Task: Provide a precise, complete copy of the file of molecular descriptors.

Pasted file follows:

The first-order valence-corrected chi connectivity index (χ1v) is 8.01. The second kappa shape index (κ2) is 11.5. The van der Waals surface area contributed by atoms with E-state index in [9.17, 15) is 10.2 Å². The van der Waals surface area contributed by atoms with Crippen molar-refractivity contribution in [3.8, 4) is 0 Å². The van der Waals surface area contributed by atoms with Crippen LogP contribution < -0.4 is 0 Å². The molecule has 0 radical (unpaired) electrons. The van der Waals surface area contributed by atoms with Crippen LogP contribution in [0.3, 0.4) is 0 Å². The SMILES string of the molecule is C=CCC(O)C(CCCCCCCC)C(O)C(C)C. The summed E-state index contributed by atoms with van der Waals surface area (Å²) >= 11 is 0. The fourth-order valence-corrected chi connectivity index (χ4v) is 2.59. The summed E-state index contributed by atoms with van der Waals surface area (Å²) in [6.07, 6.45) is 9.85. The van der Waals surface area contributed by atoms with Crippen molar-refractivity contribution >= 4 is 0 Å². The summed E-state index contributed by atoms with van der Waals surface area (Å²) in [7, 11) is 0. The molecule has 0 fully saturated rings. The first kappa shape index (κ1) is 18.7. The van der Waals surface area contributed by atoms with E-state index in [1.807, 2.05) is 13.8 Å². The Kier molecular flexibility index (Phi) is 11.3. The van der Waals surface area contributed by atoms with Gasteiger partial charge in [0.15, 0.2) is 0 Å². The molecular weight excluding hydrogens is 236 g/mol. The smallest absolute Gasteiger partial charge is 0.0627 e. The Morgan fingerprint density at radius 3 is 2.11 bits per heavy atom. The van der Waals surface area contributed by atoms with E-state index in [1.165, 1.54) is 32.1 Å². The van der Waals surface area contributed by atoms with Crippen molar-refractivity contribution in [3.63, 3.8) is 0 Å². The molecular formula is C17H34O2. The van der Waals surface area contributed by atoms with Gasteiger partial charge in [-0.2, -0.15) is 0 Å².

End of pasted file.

The first-order valence-corrected chi connectivity index (χ1v) is 8.01. The second kappa shape index (κ2) is 11.5. The van der Waals surface area contributed by atoms with E-state index in [9.17, 15) is 10.2 Å². The van der Waals surface area contributed by atoms with Crippen molar-refractivity contribution in [3.8, 4) is 0 Å². The van der Waals surface area contributed by atoms with Crippen LogP contribution < -0.4 is 0 Å². The molecule has 0 radical (unpaired) electrons. The van der Waals surface area contributed by atoms with Crippen LogP contribution in [0.3, 0.4) is 0 Å². The SMILES string of the molecule is C=CCC(O)C(CCCCCCCC)C(O)C(C)C. The summed E-state index contributed by atoms with van der Waals surface area (Å²) >= 11 is 0. The fourth-order valence-corrected chi connectivity index (χ4v) is 2.59. The summed E-state index contributed by atoms with van der Waals surface area (Å²) in [6.07, 6.45) is 9.85. The van der Waals surface area contributed by atoms with Crippen molar-refractivity contribution >= 4 is 0 Å². The summed E-state index contributed by atoms with van der Waals surface area (Å²) in [7, 11) is 0. The molecule has 0 fully saturated rings. The first kappa shape index (κ1) is 18.7. The van der Waals surface area contributed by atoms with E-state index in [1.807, 2.05) is 13.8 Å². The Kier molecular flexibility index (Phi) is 11.3. The van der Waals surface area contributed by atoms with Gasteiger partial charge in [0.15, 0.2) is 0 Å². The molecular weight excluding hydrogens is 236 g/mol. The smallest absolute Gasteiger partial charge is 0.0627 e. The Morgan fingerprint density at radius 3 is 2.11 bits per heavy atom. The van der Waals surface area contributed by atoms with E-state index in [1.165, 1.54) is 32.1 Å². The van der Waals surface area contributed by atoms with Crippen molar-refractivity contribution in [3.63, 3.8) is 0 Å². The molecular formula is C17H34O2. The van der Waals surface area contributed by atoms with Gasteiger partial charge in [-0.2, -0.15) is 0 Å².